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Dead Mountain, by Donnie Eichar. I stumbled across it on iBooks looking for some airport reading.
This is the reconstructed story of a group of nine 20-something Russian students who went on a winter backcountry ski trip in the Ural mountains in the winter of 1959 -- and never came back. Searchers found the big group tent first, with an exit slash on the back wall, and eight pairs of boots lined up by the wood stove. Intensive searching over the next couple of months located the students' bodies in three groups within a few hundred meters of the tent -- all had left the tent lightly clad and wearing only socks.
The author is from Florida, transplanted to Mailibu, and admits he is neither outdoorsman nor skier. This shows in that he refers to the skiers as "hikers" throughout the book -- he could as well have defined their activity as "backcountry skiing" and then used the proper word. Forgiving him that, he has done a good job sifting through accident reports and all the myth, rumor, and explanatory theories that have accumulated over the years, and ultimately arrives at an intriguing natural explanation that I won't give away here. Let's just say I'd like to hear what our resident rocket scientist has to say about it.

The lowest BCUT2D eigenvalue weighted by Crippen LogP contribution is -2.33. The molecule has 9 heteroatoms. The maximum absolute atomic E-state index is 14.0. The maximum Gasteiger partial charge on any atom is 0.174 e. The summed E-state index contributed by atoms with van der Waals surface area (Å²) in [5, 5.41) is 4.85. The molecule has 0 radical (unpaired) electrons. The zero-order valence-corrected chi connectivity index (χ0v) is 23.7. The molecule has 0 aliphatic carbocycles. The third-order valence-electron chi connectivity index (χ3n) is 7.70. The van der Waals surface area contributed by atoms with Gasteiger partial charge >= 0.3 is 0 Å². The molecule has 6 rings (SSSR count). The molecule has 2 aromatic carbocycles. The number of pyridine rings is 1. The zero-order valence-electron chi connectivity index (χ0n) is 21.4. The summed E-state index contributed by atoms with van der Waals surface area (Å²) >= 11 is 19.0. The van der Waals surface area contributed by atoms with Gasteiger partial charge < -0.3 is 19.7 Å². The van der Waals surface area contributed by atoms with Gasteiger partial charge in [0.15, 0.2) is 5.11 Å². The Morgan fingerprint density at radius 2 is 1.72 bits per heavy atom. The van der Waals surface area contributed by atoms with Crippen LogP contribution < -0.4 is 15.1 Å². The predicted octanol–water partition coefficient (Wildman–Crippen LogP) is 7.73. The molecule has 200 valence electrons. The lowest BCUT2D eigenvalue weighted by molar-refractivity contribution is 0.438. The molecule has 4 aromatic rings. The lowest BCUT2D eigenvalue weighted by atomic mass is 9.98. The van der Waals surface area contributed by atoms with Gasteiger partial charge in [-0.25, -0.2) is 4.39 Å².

To tell the story, Eichar waded through reams of documents, interviews the one surviving student who turned back early due to illness as well as other Russians with a long-standing interest in the story, and takes a snowmobile ride to the sit of the incident -- bold move for a Floridian. The book includes haunting and black and white photos recovered from the students' cameras.
I only have an e-copy of this one, but I wouldn't mind having a hard copy for our polar explorers/mountaineering/true backcountry adventures book shelf. Very much recommended for the TS crowd.